Asbestos in Packing Materials

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Asbestos Packing MaterialAsbestos is a mineral that is fibrous in nature. It was widely used through much of the 1900s in such things as fireproofing materials, textiles, protective clothing and packing materials. Asbestos falls into two categories: serpentine and amphibole. Serpentine asbestos is commonly known as chrysotile. This type of asbestos is typically used in packing materials.

Chrysotile, often called white asbestos, has a particular level of popularity because of its greater flexibility in comparison to amphibole varieties. Its fibers are also longer and thinner than amphibole asbestos.

In considering asbestos in packing materials, vermiculite should not be overlooked. An ore, vermiculite can contain asbestos fibers. This ore was discovered in 1824 and commercially mined for the first time in 1923. Once mined and milled, this substance can be popped (using heat), creating a fire-resistant material. In its new form, vermiculite is absorbent, light, free of odor and chemically inert. Vermiculite is used in a wide range of products after it is popped or exfoliated, especially those used in industries related to agriculture, horticulture and construction. It is also used in creating absorbent packing materials.Chrysotile Ore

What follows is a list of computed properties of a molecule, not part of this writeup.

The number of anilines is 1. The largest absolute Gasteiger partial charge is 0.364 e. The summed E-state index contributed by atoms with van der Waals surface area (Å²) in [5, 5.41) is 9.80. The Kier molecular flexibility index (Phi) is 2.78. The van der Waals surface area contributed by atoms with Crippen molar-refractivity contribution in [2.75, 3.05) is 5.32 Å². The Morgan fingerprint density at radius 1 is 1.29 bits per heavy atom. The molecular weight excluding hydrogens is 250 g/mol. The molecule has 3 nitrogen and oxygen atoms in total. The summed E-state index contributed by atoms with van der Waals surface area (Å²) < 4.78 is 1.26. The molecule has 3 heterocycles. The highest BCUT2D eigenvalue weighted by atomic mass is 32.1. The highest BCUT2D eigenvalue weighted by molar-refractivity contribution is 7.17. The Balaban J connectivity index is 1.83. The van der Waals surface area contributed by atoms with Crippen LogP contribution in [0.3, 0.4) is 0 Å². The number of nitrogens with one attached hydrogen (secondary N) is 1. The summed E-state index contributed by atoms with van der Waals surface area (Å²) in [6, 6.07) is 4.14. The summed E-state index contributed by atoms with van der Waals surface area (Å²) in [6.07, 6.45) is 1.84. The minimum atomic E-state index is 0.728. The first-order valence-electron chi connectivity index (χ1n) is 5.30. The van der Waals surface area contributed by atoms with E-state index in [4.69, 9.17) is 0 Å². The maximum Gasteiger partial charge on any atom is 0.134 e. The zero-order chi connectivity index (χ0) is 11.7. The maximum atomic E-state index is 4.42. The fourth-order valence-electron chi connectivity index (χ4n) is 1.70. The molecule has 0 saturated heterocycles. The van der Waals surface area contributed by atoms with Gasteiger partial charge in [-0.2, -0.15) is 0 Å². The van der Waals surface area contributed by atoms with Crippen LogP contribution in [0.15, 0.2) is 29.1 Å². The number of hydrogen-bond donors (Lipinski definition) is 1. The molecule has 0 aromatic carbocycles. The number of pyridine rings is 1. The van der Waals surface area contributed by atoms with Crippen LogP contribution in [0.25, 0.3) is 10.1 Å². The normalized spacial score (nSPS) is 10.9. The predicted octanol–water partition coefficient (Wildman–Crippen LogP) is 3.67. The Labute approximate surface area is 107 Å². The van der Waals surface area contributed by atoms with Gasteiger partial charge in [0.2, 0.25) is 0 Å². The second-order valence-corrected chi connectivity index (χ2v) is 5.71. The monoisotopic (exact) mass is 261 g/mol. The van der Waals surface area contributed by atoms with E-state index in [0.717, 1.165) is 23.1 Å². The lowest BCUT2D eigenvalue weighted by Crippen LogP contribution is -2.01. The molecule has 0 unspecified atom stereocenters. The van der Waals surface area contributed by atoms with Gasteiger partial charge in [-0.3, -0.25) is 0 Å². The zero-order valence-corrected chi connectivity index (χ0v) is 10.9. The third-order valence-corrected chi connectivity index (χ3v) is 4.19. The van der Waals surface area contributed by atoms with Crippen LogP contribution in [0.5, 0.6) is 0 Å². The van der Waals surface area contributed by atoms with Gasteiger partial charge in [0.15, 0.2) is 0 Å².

For part of the 1900s, asbestos was considered a helpful substance because it was both cheap and sturdy. However, in time, it was discovered that asbestos had a downside: it could cause potentially fatal illnesses. Chrysolite asbestos, as well as other forms of the substance, can cause tumors in both animals and humans. One of the most serious diseases that can be caused by exposure to asbestos is mesothelioma.

Mesothelioma is a type of cancer that invades the protective membrane that covers most of the body’s vital organs. This disease can also spread to other parts of the body, destroying healthy tissue as it moves. Although mesothelioma can occur in those without known asbestos exposure, it most frequently appears in those who have had exposure to asbestos through inhalation or ingestion.

The good news about asbestos is that it is most dangerous when an individual has been exposed to it over a long period of time. This means that those who may have only occasionally come into contact with asbestos-containing packing material may not be in as much danger as those who worked with or around it for a prolonged period of time. However, no one knows for sure that any amount of exposure is safe.